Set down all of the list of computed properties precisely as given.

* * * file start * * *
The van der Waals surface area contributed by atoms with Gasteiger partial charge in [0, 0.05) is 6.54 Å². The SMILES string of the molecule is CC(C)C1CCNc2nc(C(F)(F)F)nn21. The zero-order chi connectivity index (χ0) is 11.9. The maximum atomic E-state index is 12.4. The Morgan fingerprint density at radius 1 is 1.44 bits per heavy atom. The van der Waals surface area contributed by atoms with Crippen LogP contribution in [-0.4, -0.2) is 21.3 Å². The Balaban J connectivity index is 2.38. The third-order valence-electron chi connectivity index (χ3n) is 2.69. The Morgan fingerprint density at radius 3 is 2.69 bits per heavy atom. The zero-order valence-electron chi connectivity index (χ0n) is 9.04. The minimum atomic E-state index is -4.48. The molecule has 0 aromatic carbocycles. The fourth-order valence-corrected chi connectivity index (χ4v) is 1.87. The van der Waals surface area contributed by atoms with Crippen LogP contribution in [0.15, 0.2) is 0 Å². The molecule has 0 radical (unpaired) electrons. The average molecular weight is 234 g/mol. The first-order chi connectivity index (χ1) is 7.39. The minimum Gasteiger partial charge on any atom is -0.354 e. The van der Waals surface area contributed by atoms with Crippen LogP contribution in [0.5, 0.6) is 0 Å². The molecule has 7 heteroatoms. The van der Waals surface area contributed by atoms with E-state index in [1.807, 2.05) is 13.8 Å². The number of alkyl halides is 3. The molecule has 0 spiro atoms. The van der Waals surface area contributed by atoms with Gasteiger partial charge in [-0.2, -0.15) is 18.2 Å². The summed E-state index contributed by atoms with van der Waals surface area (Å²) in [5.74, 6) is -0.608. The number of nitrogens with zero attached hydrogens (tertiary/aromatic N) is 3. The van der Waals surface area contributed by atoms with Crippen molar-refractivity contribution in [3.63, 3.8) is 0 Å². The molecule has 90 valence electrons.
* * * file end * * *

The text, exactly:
The van der Waals surface area contributed by atoms with Gasteiger partial charge in [0, 0.05) is 6.54 Å². The SMILES string of the molecule is CC(C)C1CCNc2nc(C(F)(F)F)nn21. The zero-order chi connectivity index (χ0) is 11.9. The maximum atomic E-state index is 12.4. The Morgan fingerprint density at radius 1 is 1.44 bits per heavy atom. The van der Waals surface area contributed by atoms with Crippen LogP contribution in [-0.4, -0.2) is 21.3 Å². The Balaban J connectivity index is 2.38. The third-order valence-electron chi connectivity index (χ3n) is 2.69. The Morgan fingerprint density at radius 3 is 2.69 bits per heavy atom. The zero-order valence-electron chi connectivity index (χ0n) is 9.04. The minimum atomic E-state index is -4.48. The molecule has 0 aromatic carbocycles. The fourth-order valence-corrected chi connectivity index (χ4v) is 1.87. The van der Waals surface area contributed by atoms with Crippen LogP contribution in [0.15, 0.2) is 0 Å². The molecule has 0 radical (unpaired) electrons. The average molecular weight is 234 g/mol. The first-order chi connectivity index (χ1) is 7.39. The minimum Gasteiger partial charge on any atom is -0.354 e. The van der Waals surface area contributed by atoms with Crippen LogP contribution in [0.5, 0.6) is 0 Å². The molecule has 7 heteroatoms. The van der Waals surface area contributed by atoms with E-state index in [1.807, 2.05) is 13.8 Å². The number of alkyl halides is 3. The molecule has 0 spiro atoms. The van der Waals surface area contributed by atoms with Gasteiger partial charge in [-0.2, -0.15) is 18.2 Å². The summed E-state index contributed by atoms with van der Waals surface area (Å²) in [5.74, 6) is -0.608. The number of nitrogens with zero attached hydrogens (tertiary/aromatic N) is 3. The van der Waals surface area contributed by atoms with Crippen molar-refractivity contribution in [3.63, 3.8) is 0 Å². The molecule has 90 valence electrons.